Arizona had planned to name associate head coach Mike Dunlap as Lute Olson's interim replacement Thursday. But Dunlap asked for more time before accepting the position.
Dunlap was offered the interim position Thursday after Olson resigned but wanted to sleep on it, ESPN.
com has learned.
According to multiple sources, Arizona is expected to negotiate with Dunlap on Friday.
Dunlap arrived in Tucson last spring after spending the last two seasons as an assistant with the Denver Nuggets. Dunlap was the head coach at Metro State in Denver, Colo., for nine years prior, winning two Division II national championships.
Dunlap was a professional coach in the Australia national basketball league prior to Metro State. He has been mentioned for a number of head coaching jobs of late, including his alma mater, Loyola Marymount.
If Dunlap decides he doesn't want the job, Arizona athletic director Jim Livengood will have to decide whether to name new assistant Russ Pennell interim coach, find a temporary coach for the season or bring in a permanent coach. San Francisco got Eddie Sutton on loan midway through last season after abruptly firing Jessie Evans.
The Wildcats also have a third new assistant, former Arizona player Reggie Geary.
Another possibility could be in-house. Jim Rosborough, longtime Olson assistant, moved into the administration when Olson hired Kevin O'Neill in the spring of 2007 as an interim coach.
O'Neill, who coached the Wildcats last season while Olson took a leave of absence, was named Olson's successor at a December news conference. But after the season, Olson returned and O'Neill decided he didn't want to be an assistant.
Reached late Thursday, O'Neill said he didn't take a settlement from Arizona. He said he walked away without a contract stating he's the next coach. O'Neill said he had great respect for Olson and was grateful of the opportunity he received at Arizona. However, O'Neill said he is now committed as an assistant with the Memphis Grizzlies.
Former assistant Miles Simon was relieved of his duties and former assistant Josh Pastner took a top assistant job at the University of Memphis.
Pastner could be an option if Dunlap turns down the job. On Monday, Olson told ESPN: "Josh wants to come back here eventually as a head coach. But there was strong feeling that there was no way that could happen unless he had something else on his resume.
"Josh has been like a son to me for years and years and I think he feels the same way about me as I feel about him," Olson said. "It was a very difficult situation with Josh [to see him leave]."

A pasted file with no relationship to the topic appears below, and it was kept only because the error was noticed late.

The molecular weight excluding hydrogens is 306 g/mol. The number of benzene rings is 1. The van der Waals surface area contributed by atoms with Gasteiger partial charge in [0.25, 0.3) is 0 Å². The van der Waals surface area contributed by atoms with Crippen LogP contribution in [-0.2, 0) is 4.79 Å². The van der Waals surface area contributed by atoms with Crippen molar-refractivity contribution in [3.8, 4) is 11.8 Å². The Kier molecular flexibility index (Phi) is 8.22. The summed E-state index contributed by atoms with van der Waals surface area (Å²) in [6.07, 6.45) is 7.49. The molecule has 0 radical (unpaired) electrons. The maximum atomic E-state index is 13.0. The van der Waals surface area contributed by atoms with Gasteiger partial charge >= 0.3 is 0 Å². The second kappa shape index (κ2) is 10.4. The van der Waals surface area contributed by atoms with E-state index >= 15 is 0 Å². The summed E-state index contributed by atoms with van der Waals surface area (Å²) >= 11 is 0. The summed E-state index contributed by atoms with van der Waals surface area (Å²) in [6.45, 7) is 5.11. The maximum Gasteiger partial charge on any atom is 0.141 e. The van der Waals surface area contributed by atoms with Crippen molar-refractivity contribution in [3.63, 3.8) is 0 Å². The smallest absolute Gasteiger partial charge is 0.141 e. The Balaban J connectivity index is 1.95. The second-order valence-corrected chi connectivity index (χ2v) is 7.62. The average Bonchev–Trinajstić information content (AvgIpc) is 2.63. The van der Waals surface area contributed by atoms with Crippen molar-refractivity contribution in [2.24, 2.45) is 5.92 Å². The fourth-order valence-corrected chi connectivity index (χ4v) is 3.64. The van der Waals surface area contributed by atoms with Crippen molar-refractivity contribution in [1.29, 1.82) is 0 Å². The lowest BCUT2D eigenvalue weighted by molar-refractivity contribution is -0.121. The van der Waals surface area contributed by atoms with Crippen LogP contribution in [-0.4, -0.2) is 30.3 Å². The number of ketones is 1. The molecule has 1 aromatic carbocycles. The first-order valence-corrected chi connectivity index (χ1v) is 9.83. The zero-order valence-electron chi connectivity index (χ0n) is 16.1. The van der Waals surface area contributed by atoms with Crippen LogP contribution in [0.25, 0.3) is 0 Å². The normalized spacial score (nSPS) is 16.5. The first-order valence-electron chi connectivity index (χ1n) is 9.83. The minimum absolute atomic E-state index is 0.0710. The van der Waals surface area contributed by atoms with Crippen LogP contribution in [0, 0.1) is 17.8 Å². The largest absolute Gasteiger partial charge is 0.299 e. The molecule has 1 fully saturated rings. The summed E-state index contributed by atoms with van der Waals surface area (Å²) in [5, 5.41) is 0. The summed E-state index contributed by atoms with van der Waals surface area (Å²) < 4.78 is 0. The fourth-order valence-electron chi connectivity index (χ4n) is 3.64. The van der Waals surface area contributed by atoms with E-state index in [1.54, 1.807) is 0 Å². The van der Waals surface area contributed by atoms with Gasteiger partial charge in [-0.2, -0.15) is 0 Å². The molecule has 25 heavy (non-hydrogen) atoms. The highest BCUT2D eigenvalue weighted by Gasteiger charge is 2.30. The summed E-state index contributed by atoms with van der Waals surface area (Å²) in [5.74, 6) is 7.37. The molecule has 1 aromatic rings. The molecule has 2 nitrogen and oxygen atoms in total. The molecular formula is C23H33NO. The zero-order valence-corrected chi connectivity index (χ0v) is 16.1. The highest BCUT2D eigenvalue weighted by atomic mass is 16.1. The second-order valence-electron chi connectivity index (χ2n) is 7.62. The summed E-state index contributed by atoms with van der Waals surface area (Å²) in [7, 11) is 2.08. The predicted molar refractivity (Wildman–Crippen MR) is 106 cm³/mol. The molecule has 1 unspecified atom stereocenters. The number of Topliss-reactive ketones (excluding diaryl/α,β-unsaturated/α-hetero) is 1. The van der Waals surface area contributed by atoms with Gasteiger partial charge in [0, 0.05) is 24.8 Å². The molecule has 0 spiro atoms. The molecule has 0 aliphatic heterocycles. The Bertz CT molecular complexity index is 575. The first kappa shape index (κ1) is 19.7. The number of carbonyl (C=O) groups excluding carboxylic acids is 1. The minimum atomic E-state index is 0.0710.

If a national search takes place in the spring many high-profile names -- like Gonzaga's Mark Few -- would be bandied about. But it would be difficult to pry Few away from a job that he has made one of the premier posts in the country. The Wildcats might have a hard time pulling any established coaches to follow Olson.
During that same interview Monday, Olson said this about Arizona basketball:
"It's a great basketball program whether I'm here or somebody else is here and the traditions need to be continued. It's just like the job Ben Howland has done at UCLA. It's always difficult for the guy that follows coach Wooden, for example. It was really difficult. I'm not saying it's going to be as difficult as it was there because that would not be a truthful statement. But it will be a challenge anytime someone has been here as long as I've been here."
During Monday's practice, Dunlap was the dominant coaching voice. ESPN.com was at the McKale Center and while Olson was on the court during practice, Dunlap appeared to be running most of the drills. Arizona took Tuesday off from practice. Olson wasn't at practice Wednesday because of illness. Dunlap ran practice Wednesday and Thursday.
As soon as an interim coach is named, the Wildcats will turn their attention to retaining three committed players: Abdul Gaddy (Tacoma, Wash.), Solomon Hill (Los Angeles) and Mike Moser (Portland, Ore.). The weeklong early signing period begins Nov. 12. If Arizona loses the recruits the effects of Olson leaving could be felt into 2010-11.
The Wildcats could also lose juniors Chase Budinger and Jordan Hill to the NBA draft, making the 2009-10 team even more depleted.
Andy Katz is a senior writer at ESPN.com.